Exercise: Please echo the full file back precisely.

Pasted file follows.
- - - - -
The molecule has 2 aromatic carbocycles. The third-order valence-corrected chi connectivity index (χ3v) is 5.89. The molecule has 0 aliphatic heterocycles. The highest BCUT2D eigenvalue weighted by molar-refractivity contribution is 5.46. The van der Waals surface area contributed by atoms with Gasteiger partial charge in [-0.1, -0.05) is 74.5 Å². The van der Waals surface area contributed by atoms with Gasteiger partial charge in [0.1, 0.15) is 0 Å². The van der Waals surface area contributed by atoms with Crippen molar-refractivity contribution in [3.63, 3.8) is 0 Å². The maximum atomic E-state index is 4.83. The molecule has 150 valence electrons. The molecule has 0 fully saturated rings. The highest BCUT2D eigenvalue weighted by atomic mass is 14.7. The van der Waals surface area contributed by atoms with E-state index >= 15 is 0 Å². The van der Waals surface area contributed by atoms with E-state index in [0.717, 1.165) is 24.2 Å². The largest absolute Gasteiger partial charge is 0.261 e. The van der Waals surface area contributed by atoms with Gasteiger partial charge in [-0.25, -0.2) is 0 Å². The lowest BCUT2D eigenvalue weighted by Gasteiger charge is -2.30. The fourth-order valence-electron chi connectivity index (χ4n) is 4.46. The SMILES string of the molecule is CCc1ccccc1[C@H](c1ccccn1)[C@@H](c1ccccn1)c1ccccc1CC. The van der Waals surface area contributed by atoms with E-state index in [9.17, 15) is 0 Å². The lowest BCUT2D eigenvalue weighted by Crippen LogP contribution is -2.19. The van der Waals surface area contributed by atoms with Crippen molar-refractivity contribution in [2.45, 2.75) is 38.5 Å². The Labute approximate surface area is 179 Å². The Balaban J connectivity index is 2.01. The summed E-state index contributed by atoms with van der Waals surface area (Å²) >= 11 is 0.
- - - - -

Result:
The molecule has 2 aromatic carbocycles. The third-order valence-corrected chi connectivity index (χ3v) is 5.89. The molecule has 0 aliphatic heterocycles. The highest BCUT2D eigenvalue weighted by molar-refractivity contribution is 5.46. The van der Waals surface area contributed by atoms with Gasteiger partial charge in [-0.1, -0.05) is 74.5 Å². The van der Waals surface area contributed by atoms with Gasteiger partial charge in [0.1, 0.15) is 0 Å². The van der Waals surface area contributed by atoms with Crippen molar-refractivity contribution in [3.63, 3.8) is 0 Å². The maximum atomic E-state index is 4.83. The molecule has 150 valence electrons. The molecule has 0 fully saturated rings. The highest BCUT2D eigenvalue weighted by atomic mass is 14.7. The van der Waals surface area contributed by atoms with E-state index >= 15 is 0 Å². The van der Waals surface area contributed by atoms with E-state index in [0.717, 1.165) is 24.2 Å². The largest absolute Gasteiger partial charge is 0.261 e. The van der Waals surface area contributed by atoms with Gasteiger partial charge in [-0.25, -0.2) is 0 Å². The lowest BCUT2D eigenvalue weighted by Gasteiger charge is -2.30. The fourth-order valence-electron chi connectivity index (χ4n) is 4.46. The SMILES string of the molecule is CCc1ccccc1[C@H](c1ccccn1)[C@@H](c1ccccn1)c1ccccc1CC. The van der Waals surface area contributed by atoms with E-state index in [9.17, 15) is 0 Å². The lowest BCUT2D eigenvalue weighted by Crippen LogP contribution is -2.19. The van der Waals surface area contributed by atoms with Crippen molar-refractivity contribution in [2.45, 2.75) is 38.5 Å². The Labute approximate surface area is 179 Å². The Balaban J connectivity index is 2.01. The summed E-state index contributed by atoms with van der Waals surface area (Å²) >= 11 is 0.